Published by the Faculty of Business, Government and Law, University of Canberra

BroadAgenda

Research and Stories through a Gendered Lens

Populism’s challenge for women

Oct 15, 2017 | News

Written by Henrik Bang

The neoliberalism vs. populism conflict proposes a particular challenge for women. They have been naturally disposed towards neoliberalism, with their “The Personal is Political” slogan. At the same time, neoliberalism’s nudging women to become ‘professionals’ and seek ‘success’ above all else has placed them in a double-bind between career and family concerns.

Populism is, more than anything, a response to neoliberalism’s takeover of ‘old’ liberal democracy. Neoliberalism has uncoupled party politics from people’s everyday life. It has globalized, professionalized and personalized parties and governments to a degree and extent where ‘amateurs’ have entirely lost their significance and relevance for making and executing political decisions. 

Neoliberalism’s nudging women to become ‘professionals’ and seek ‘success’ above all else has placed them in a double-bind between career and family concerns.

Populists were the first to see that neoliberalism was an attack on popular democracy, undermining the nation as the home of “We, the People”. The result is that the pendulum worldwide is now rapidly swinging away from Left vs. Right as the basic conflict and cleavage in society. Globalist neoliberalism vs. populist nationalism is becoming the new axis of political contestation and debate.

On the other hand, populism smacks of women’s constant historical fight against paternalism and male chauvinism from cradle to grave. The global/national divide is a deep threat towards peaceful development and democratic pluralism, but women can act on the crisis to become the motor of democratic innovation.

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Marine Le Pen, a former candidate in this year’s French presidential elections, leads the populist, anti-immigration Front National party.

The ‘old’ parties show deep ambivalence as to how to deal with the globalism/nationalism divide, with the parties in Britain as the most pertinent example. However, they can’t have it both ways. They must renew democratic structures and find a fourth way to reconnect political ‘professionals’ and ‘amateurs’. Otherwise, the mutual trust and self-determination on which democracy relies will not be regenerated.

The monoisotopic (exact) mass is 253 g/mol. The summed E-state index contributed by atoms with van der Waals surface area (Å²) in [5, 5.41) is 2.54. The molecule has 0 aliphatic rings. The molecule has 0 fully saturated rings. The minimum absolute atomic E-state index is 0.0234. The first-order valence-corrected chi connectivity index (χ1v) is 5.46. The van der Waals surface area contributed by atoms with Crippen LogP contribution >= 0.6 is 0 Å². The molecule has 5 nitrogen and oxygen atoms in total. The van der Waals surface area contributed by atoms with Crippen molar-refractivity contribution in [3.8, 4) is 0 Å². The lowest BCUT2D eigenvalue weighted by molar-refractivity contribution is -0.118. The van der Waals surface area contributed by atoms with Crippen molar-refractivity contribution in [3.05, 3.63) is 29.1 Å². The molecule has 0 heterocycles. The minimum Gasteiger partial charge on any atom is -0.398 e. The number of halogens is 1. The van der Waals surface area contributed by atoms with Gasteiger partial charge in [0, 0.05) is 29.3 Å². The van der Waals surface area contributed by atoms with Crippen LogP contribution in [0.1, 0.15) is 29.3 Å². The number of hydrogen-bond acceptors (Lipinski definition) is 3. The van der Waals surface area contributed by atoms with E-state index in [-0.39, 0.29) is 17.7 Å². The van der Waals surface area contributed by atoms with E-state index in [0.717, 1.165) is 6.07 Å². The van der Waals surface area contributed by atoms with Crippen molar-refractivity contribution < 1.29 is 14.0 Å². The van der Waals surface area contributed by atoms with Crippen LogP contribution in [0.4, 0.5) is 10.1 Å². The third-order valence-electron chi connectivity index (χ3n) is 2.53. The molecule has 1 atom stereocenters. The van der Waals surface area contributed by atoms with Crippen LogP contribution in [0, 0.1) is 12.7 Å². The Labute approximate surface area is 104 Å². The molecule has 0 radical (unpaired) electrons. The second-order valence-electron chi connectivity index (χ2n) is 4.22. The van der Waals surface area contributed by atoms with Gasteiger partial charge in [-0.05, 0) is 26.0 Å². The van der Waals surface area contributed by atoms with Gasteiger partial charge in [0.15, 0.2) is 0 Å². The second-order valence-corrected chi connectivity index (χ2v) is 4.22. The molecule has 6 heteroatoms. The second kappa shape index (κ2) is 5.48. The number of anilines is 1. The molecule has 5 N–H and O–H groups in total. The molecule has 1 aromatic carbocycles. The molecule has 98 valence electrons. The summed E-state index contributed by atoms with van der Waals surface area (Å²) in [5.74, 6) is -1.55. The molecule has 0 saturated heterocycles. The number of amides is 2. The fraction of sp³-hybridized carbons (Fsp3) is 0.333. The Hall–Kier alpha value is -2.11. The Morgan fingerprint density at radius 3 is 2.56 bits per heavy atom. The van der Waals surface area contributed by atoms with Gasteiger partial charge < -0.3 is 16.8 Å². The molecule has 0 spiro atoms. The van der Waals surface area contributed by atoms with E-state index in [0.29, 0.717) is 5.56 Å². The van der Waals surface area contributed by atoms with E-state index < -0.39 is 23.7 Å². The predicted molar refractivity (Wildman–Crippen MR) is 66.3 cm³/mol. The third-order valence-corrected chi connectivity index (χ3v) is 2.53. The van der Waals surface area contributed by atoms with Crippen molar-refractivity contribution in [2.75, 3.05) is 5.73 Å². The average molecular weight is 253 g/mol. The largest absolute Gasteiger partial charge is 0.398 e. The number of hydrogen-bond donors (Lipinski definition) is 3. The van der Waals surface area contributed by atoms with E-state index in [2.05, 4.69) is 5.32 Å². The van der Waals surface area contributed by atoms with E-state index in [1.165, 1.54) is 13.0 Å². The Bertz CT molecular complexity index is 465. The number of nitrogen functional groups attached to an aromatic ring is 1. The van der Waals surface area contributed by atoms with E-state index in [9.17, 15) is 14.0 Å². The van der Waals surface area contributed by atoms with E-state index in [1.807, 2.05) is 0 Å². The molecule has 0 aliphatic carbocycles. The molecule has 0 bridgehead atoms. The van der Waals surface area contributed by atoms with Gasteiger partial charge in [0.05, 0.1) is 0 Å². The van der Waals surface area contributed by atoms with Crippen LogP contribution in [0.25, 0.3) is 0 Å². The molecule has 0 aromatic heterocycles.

The global/national divide is a deep threat towards peaceful development and democratic pluralism, but women can act on the crisis to become the motor of democratic innovation.

Donald Trump’s presidential campaign slogans – “America First”, and “Make America Great Again” – clearly express the global/national opposition. Furthermore, Trump’s “I am your voice” and “Only I can fix” problems indicates that he sees himself as the very embodiment of people’s hopes, aspirations and fears. Trump speaks to ‘his people’ as children in need of a Strong Father.

Populism springs from the idea of the exceptional moral and political leader who rises to prominence and power in order to restore and protect the nation as the home of “We, the People”. It is a moral and nativist political response to the increasing globalisation, professionalisation and individualisation of national policy.

Somewhat shamefully, mainstream political theory and research did not see populism coming, just as they didn’t foresee the 1968 Youth Rebellion or the fall of the Berlin Wall.

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Mayor of Rome Virginia Raggi, from the populist Five Star Movement (M5S), ran for office on an anti-establishment platform.

This is odd, given the widespread reports of escalating distrust in established politicians, political parties and democratic governments. New but fading social movements like the Indignados and Occupy Wall Street also recognise that a crucial dilemma for democracy lies in its neglect of laypeople’s political capacities to interrupt how ‘professionals’ authoritatively articulate, deliver and evaluate policies.

Populism’s main challenge to democracy, and to women in particular, is its potential to render them not just laypeople but ‘non-people’. Populism celebrates laypeople without offering them any real autonomy or integrity as political subjects of history.

Populism’s main challenge to democracy, and to women in particular, is its potential to render them not just laypeople but ‘non-people’.

Instead, the laypeople must depend for their sovereignty on an exceptional leader who can marshal them around a collective resistance identity and lead them in the struggle against the establishment.

The idea of the exceptional leader as the very embodiment of the ‘pure people’ doesn’t only deny laypeople a voice of their own. It also relegates those who don’t identify with the great leader to ‘non-people’ who must be kicked out from the home of ‘the people’.

(The panel discussion ‘Trust, Populism and the Ideal Politician’, will be held at the Museum of Australian Democracy (MOAD) 19th Oct, and is part of IGPA’s Parliamentary Triangle Seminar Series).

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